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Sheep in a Jeep by Nancy Shaw is an easy read (beginning of first grade reading level).  It is also a great read aloud for younger kids with lots of rhyming and funny pictures.

(Common Core Standards appear in italics.  They correlate with specific standards in different grade levels.  These standards are used in almost every school in the country.  Click the Common Core tab above to learn more.)

Here are some ideas try when you read it:

  • Practice sight words– Pick out one word that is repeated throughout the book (sheep, jeep, in) and see if your kiddo can point it out on the page.  Then practice putting the word together with letter blocks or writing it.
  • Rhyming–  There are lots of rhymes in this book!  After you read, go back and a list of all the rhyming words.  See if you can add more rhyming words to add to the list.  (kindergarten- Recognize and produce rhyming words)
  • Making words–  Use magnetic letters of blocks to spell out a rhyming word in the story such as sheep.  Then take away the “sh” and see if your child can make the word jeep.  Ask them to replace the “j” and make the word beep.  Making words is a wonderful activity for beginning readers to work on letter sounds and spelling.  (kindergarten- Distinguish between similarly spelled words by identifying the sounds of the letters that differ)
  • Long vowel /e/– Talk about /ee/ and /ea/ make the same long e sound.  Go on a “word hunt” for /ee/ and /ea/ words in the story and make a chart listing them. (kindergarten- Associate the long and short sounds with the common spellings for the five major vowels)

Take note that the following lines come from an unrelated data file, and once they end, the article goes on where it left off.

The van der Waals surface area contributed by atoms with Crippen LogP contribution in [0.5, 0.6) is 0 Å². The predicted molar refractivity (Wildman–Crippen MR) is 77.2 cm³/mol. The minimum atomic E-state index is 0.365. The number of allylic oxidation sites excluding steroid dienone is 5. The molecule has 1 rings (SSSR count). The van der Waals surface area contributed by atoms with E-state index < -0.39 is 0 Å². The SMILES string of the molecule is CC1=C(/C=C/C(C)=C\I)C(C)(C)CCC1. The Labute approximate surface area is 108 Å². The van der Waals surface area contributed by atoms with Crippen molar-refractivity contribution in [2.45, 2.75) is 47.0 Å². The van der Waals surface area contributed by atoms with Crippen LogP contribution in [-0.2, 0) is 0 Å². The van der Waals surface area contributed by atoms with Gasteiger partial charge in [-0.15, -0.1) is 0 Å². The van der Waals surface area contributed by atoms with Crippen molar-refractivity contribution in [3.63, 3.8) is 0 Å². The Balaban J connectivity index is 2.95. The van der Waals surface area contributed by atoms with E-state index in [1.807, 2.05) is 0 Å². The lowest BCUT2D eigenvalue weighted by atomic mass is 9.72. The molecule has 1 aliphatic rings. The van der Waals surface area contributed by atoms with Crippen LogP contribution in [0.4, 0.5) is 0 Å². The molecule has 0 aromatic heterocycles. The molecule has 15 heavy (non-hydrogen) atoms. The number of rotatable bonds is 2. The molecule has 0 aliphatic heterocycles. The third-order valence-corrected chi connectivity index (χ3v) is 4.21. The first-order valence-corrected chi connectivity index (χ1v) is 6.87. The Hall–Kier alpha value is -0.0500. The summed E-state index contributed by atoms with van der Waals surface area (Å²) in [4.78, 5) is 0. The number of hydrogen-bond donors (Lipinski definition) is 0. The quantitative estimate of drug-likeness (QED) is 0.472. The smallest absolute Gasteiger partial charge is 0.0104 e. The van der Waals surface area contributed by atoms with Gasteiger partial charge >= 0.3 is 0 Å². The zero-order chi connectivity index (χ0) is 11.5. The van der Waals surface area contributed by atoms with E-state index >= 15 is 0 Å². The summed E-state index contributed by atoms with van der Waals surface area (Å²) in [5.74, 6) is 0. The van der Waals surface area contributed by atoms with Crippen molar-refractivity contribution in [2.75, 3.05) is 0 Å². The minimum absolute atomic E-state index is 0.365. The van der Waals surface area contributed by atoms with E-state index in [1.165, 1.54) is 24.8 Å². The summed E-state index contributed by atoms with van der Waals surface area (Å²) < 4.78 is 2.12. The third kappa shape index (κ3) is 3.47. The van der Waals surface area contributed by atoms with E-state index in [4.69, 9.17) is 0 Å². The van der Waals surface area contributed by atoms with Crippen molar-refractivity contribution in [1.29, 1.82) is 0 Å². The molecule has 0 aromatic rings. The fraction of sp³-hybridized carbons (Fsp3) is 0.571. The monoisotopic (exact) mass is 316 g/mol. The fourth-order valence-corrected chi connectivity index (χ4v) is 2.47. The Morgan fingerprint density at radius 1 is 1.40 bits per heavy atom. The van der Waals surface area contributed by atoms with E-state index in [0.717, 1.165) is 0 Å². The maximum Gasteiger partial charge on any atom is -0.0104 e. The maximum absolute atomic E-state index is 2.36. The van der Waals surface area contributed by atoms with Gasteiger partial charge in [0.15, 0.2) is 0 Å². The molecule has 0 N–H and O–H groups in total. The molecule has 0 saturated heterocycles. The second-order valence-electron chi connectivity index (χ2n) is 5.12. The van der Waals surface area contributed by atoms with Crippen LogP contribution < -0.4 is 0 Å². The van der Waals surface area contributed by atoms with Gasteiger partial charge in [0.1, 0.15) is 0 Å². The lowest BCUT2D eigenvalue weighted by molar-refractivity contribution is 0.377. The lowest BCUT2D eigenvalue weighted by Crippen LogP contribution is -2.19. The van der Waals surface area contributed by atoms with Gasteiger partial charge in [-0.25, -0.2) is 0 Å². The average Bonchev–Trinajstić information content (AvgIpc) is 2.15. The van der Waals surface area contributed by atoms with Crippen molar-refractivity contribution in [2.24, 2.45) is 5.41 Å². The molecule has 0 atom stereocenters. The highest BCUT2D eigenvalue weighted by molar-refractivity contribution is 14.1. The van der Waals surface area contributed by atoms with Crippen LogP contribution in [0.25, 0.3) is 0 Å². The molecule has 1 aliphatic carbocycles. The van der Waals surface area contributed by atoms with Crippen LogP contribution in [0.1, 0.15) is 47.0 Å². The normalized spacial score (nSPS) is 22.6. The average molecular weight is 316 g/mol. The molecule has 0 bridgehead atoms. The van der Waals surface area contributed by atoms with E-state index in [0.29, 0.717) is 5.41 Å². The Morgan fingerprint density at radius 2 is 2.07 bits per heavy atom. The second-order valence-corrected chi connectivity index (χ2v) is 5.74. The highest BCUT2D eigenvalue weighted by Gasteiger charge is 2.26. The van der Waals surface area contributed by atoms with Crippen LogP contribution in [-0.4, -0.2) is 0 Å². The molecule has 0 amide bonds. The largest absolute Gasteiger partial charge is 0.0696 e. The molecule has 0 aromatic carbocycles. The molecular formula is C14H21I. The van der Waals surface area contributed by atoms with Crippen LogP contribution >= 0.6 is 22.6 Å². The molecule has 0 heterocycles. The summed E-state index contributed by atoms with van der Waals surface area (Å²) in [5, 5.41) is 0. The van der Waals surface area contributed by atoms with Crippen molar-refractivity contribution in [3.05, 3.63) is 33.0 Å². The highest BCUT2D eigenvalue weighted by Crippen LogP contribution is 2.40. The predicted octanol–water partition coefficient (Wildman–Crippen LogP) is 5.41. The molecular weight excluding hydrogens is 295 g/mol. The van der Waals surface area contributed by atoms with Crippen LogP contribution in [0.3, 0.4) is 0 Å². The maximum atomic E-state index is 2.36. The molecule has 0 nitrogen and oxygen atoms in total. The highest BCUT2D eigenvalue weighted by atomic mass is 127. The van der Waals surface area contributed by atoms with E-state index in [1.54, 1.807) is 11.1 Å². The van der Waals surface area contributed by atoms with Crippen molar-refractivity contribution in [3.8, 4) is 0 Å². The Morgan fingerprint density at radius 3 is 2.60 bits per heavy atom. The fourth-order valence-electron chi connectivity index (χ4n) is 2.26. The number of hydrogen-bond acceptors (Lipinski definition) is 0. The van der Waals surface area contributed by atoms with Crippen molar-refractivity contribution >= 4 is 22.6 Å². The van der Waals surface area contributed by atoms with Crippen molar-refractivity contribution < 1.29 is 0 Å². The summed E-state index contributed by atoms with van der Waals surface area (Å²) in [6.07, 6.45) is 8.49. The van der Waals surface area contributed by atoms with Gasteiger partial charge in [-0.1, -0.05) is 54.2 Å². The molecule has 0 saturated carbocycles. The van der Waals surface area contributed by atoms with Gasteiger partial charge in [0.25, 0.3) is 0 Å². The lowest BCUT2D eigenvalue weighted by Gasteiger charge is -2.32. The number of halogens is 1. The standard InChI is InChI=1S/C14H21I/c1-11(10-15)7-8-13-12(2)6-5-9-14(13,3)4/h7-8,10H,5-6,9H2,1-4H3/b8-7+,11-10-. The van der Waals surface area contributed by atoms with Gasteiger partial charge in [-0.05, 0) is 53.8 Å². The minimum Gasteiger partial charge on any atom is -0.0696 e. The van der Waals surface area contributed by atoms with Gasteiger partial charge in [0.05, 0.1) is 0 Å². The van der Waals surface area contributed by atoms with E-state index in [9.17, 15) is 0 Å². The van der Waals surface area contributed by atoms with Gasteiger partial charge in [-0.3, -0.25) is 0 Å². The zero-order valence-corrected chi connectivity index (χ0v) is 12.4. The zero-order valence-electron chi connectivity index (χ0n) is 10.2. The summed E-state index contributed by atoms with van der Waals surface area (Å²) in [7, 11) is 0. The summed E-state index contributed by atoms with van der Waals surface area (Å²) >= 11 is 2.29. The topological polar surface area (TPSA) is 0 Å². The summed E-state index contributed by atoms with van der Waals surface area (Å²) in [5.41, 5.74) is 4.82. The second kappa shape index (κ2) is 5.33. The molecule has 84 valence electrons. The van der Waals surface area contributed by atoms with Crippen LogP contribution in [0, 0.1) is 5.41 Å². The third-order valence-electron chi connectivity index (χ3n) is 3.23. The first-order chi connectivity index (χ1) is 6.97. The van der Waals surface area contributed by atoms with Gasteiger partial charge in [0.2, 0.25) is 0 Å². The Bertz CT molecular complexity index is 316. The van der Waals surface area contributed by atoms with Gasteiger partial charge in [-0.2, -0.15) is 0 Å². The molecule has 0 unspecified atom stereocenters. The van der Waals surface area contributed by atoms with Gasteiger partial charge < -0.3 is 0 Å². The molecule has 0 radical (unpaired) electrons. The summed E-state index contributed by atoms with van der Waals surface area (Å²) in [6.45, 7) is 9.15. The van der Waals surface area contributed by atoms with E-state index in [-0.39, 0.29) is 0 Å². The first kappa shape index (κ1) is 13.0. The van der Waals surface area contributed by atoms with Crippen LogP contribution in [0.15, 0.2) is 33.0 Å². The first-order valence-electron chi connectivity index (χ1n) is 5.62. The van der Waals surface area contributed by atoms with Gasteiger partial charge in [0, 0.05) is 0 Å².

• Retell the story–  After reading the book, ask your kiddo to retell the story.  This is always a good comprehension strategy to teach even with books with few words.  (first grade- Retell stories, including key details, and demonstrate understanding of their central message or lesson)
  • Ask questions–  This is another comprehension strategy that works with any book.  Ask your child questions about the story.  If they can’t remember, ask them to look back in the book to find the answer.  Who helped the sheep get their jeep out of the mud?  Why did the jeep break?  What do the sheep do when the jeep breaks?  (second grade- Ask and answer such questions as who, what, where, when, why, and how to demonstrate understanding of key details in a text)
  • Extend the story–  What do you think happened next?  Who will buy the jeep?  What will the sheep drive now?  Make up a new story together…maybe even write it down and have your child draw the illustrations!
  • Act it out–  Kids learn best by doing, so acting out the story is another comprehension strategy.  If you have a small toy sheep, jeep, and pigs, use those.  If not, your kiddo can pretend to drive a jeep (box) and act while you read the book.

Comparison Thinking Game

As my youngest just transitioned from a crib to a big girl bed and now we are working on potty training, there is a lot of “big girl” talk going on in our house.  She likes to play the game, “What can a big girl do that a baby can’t do?”  We read and watched videos talking about how big girls can walk, talk, eat pizza, climb on the playground and babies can’t do any of those things.  It helps her see that she is changing and growing…and it is a good thing!  It’s also the same conversation we had with Big Sis when Little Sis was born.  Comparing themselves to babies makes kids feel proud about their abilities and shows them that they have a special place in the family (even if that cute baby is getting a lot of attention!)